Japanese Universities are often little more than waiting lobbies for students to be scooped up by corporations. Students are often not held to high academic standards, with some even able to receive a passing grade without attending class.
“Our university demands excellence, but I’ve talked to professors at others who were told by the administration they couldn’t fail students,” said one university professor who asked not to be named.
A recent article in the Nikkei Asian Review pointed out Japanese universities’ struggle to maintain respectability in the global education arena. Of the world’s top 100 in 2013, the University of Tokyo ranked only 32nd. That was a drop from 30th in 2012, which was an even bigger drop from 25th in 2011. So when the California Institute of Technology refused to establish a credit-transfer program with the Tokyo Institute of Technology based on its insufficient academic standards, it was a clear message that even Japan’s most respected universities need to toughen up.
Why are Japanese universities falling into such low global esteem? Japanese business culture. Companies provide new hires with all their training in-house and rely on what’s called the shinsotsu, or the “new graduate” system, for recruitment. According to DISCO, a Japanese bilingual career development firm, recruits hired though the shinsotsu system have “no job-specific skills, but are hired strictly on their character, communication skills and ambition.”
With the shinsotsu system giving precedence to a university’s clout over academic performance, students have little motivation aim for high marks. Rather than receiving a quality education, the lure of Japan’s top universities is that attendance itself lands many students a job. The only other factor is tests and attending seminars held by prospective companies in students’ third year. It’s why, according to the Asian Review article, the Japanese education system’s response to the dwindling interest in studying abroad wasn’t to raise its own standards, but to cut study abroad programs into bite-sized portions students can swallow.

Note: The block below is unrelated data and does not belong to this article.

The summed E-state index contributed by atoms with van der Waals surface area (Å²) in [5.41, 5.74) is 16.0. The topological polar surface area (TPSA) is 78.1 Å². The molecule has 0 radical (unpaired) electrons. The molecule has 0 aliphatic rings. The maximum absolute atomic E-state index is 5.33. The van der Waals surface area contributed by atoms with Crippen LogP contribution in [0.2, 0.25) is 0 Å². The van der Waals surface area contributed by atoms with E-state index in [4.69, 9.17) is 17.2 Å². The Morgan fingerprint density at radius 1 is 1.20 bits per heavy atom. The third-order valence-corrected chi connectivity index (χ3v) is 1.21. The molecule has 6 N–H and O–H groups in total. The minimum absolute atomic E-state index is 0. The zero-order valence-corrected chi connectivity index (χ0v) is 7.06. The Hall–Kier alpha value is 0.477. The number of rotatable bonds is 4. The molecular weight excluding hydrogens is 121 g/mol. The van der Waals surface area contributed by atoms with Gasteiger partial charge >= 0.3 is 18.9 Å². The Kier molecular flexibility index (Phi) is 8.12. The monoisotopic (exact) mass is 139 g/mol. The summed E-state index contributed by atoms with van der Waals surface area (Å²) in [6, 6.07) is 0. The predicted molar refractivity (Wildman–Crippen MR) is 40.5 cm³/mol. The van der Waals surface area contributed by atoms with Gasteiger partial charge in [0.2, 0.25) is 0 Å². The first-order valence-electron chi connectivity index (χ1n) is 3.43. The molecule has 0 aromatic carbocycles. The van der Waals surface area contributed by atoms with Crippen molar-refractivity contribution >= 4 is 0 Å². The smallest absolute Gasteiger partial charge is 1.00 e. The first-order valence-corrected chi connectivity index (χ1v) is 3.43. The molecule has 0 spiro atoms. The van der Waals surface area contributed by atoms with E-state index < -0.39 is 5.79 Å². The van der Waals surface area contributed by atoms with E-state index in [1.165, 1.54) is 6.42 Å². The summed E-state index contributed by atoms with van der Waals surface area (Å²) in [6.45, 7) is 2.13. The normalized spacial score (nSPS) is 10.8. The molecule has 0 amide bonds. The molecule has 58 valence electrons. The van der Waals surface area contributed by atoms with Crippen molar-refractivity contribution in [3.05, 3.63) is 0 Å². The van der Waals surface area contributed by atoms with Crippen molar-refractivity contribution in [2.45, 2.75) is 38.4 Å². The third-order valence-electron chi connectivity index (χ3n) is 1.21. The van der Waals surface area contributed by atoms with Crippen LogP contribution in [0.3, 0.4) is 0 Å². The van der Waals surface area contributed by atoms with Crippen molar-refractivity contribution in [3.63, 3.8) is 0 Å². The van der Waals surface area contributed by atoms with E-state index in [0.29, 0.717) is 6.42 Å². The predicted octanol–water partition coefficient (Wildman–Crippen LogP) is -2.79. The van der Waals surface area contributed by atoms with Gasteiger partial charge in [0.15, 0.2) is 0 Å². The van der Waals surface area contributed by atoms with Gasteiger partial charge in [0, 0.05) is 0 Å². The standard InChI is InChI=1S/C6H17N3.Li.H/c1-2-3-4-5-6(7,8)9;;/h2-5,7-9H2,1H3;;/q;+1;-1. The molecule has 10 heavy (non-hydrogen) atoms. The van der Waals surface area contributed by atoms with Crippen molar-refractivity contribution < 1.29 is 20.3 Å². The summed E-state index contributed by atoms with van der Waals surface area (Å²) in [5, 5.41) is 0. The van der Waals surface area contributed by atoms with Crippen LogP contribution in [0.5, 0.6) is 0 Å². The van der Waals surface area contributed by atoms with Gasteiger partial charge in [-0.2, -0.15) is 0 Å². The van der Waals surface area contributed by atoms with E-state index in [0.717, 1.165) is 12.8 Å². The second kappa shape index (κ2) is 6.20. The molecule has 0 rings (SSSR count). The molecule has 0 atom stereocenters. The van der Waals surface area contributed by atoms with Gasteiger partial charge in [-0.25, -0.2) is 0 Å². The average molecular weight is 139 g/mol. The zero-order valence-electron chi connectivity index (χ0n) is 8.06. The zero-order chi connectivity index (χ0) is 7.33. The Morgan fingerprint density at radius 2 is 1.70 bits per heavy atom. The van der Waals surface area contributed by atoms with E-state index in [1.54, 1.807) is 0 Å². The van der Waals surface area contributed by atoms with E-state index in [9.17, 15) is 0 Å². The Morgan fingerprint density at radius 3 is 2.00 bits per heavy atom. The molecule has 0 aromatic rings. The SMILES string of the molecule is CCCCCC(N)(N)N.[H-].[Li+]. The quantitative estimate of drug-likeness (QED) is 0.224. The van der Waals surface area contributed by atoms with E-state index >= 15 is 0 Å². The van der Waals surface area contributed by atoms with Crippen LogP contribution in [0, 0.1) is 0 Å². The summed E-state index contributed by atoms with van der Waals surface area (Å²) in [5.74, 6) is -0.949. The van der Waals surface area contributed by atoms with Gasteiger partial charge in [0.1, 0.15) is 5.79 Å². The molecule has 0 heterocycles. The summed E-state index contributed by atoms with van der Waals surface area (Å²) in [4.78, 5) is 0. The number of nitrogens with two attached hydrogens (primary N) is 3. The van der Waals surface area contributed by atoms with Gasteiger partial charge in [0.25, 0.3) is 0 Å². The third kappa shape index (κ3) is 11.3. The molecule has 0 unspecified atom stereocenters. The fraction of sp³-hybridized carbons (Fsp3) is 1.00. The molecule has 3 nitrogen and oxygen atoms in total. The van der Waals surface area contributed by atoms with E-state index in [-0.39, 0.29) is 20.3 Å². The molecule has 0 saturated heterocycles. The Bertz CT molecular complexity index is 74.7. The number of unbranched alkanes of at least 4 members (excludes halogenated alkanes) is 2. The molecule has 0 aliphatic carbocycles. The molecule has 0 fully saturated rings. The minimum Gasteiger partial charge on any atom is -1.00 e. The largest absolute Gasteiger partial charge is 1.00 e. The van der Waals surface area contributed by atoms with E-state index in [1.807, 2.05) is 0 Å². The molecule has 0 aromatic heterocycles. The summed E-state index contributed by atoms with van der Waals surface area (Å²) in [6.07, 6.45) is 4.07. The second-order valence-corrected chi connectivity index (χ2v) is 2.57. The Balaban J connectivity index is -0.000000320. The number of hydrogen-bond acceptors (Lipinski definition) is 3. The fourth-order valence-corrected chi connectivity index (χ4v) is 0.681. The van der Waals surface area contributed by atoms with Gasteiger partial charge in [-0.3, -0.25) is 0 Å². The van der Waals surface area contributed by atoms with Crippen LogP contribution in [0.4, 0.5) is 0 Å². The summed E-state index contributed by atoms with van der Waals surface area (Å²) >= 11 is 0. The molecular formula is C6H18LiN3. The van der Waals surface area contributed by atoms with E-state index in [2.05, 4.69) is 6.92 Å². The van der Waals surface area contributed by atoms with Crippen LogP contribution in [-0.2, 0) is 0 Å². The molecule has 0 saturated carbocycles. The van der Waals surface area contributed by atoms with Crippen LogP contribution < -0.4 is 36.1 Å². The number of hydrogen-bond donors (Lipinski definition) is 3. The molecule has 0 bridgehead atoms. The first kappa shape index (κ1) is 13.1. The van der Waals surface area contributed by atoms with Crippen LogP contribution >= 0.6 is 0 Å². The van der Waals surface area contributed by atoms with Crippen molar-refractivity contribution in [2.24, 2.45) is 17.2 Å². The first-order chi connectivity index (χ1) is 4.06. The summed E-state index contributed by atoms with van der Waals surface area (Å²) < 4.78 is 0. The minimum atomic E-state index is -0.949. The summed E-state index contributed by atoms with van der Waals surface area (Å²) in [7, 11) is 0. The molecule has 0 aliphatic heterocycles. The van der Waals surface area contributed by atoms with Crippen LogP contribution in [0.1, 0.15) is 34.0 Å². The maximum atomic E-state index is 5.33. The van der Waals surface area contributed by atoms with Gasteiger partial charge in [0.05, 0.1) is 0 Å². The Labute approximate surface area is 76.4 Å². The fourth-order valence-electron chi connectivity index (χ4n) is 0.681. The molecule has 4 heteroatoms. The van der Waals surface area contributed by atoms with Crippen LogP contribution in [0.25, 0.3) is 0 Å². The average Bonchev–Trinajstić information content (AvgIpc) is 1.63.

Or just having the programs at Disney World. In the article, the Disney World exchange program was designed to give Japanese students “a mental toughness to survive among people of different racial backgrounds.” And nothing does that like having them work at Disney World, right?
Studying abroad isn’t about education in Japan, but toughing students up through living overseas. That’s hardly appealing to the college hosting them, which is basically being asked to babysit a Japanese student with no interest in classes. Shinsotsu has also created a climate of fear that students may miss career opportunities while overseas. It’s no wonder the article stated that the number of foreign exchange students has halved in recent years.
Until the Japanese job market starts putting an emphasis on academics, Japan’s universities will continue to fall in the ranks. And that will hurt students looking for jobs in fields that do require high marks, like medical science and engineers–or just force them to study abroad. And that will only send Japan’s universities further down the spiral they’ve fallen into.